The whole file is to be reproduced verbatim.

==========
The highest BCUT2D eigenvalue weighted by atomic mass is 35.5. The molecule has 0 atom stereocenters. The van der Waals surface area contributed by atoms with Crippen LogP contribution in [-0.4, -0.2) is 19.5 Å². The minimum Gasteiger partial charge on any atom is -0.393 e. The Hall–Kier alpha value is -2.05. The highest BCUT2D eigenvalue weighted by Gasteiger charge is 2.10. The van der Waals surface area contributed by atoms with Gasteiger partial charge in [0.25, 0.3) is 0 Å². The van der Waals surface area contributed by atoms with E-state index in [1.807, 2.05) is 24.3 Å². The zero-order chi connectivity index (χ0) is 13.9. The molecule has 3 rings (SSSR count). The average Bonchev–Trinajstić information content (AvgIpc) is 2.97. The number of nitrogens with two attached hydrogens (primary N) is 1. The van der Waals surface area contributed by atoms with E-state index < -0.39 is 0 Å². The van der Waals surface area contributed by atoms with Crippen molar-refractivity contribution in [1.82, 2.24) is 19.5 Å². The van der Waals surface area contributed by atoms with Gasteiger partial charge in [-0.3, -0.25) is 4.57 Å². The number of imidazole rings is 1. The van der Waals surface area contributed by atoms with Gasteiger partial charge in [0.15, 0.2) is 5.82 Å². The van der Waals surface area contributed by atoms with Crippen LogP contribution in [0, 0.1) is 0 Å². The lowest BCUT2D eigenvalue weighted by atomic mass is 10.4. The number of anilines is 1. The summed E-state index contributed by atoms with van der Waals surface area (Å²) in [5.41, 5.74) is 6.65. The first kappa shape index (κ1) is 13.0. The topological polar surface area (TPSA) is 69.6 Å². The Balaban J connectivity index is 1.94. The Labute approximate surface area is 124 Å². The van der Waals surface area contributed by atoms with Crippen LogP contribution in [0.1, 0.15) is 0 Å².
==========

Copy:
The highest BCUT2D eigenvalue weighted by atomic mass is 35.5. The molecule has 0 atom stereocenters. The van der Waals surface area contributed by atoms with Crippen LogP contribution in [-0.4, -0.2) is 19.5 Å². The minimum Gasteiger partial charge on any atom is -0.393 e. The Hall–Kier alpha value is -2.05. The highest BCUT2D eigenvalue weighted by Gasteiger charge is 2.10. The van der Waals surface area contributed by atoms with Gasteiger partial charge in [0.25, 0.3) is 0 Å². The van der Waals surface area contributed by atoms with E-state index in [1.807, 2.05) is 24.3 Å². The zero-order chi connectivity index (χ0) is 13.9. The molecule has 3 rings (SSSR count). The average Bonchev–Trinajstić information content (AvgIpc) is 2.97. The number of nitrogens with two attached hydrogens (primary N) is 1. The van der Waals surface area contributed by atoms with E-state index < -0.39 is 0 Å². The van der Waals surface area contributed by atoms with Crippen molar-refractivity contribution in [1.82, 2.24) is 19.5 Å². The van der Waals surface area contributed by atoms with Gasteiger partial charge in [-0.3, -0.25) is 4.57 Å². The number of imidazole rings is 1. The van der Waals surface area contributed by atoms with Gasteiger partial charge in [0.15, 0.2) is 5.82 Å². The van der Waals surface area contributed by atoms with Crippen LogP contribution in [0, 0.1) is 0 Å². The lowest BCUT2D eigenvalue weighted by atomic mass is 10.4. The number of anilines is 1. The summed E-state index contributed by atoms with van der Waals surface area (Å²) in [5.41, 5.74) is 6.65. The first kappa shape index (κ1) is 13.0. The topological polar surface area (TPSA) is 69.6 Å². The Balaban J connectivity index is 1.94. The Labute approximate surface area is 124 Å². The van der Waals surface area contributed by atoms with Crippen LogP contribution in [0.1, 0.15) is 0 Å².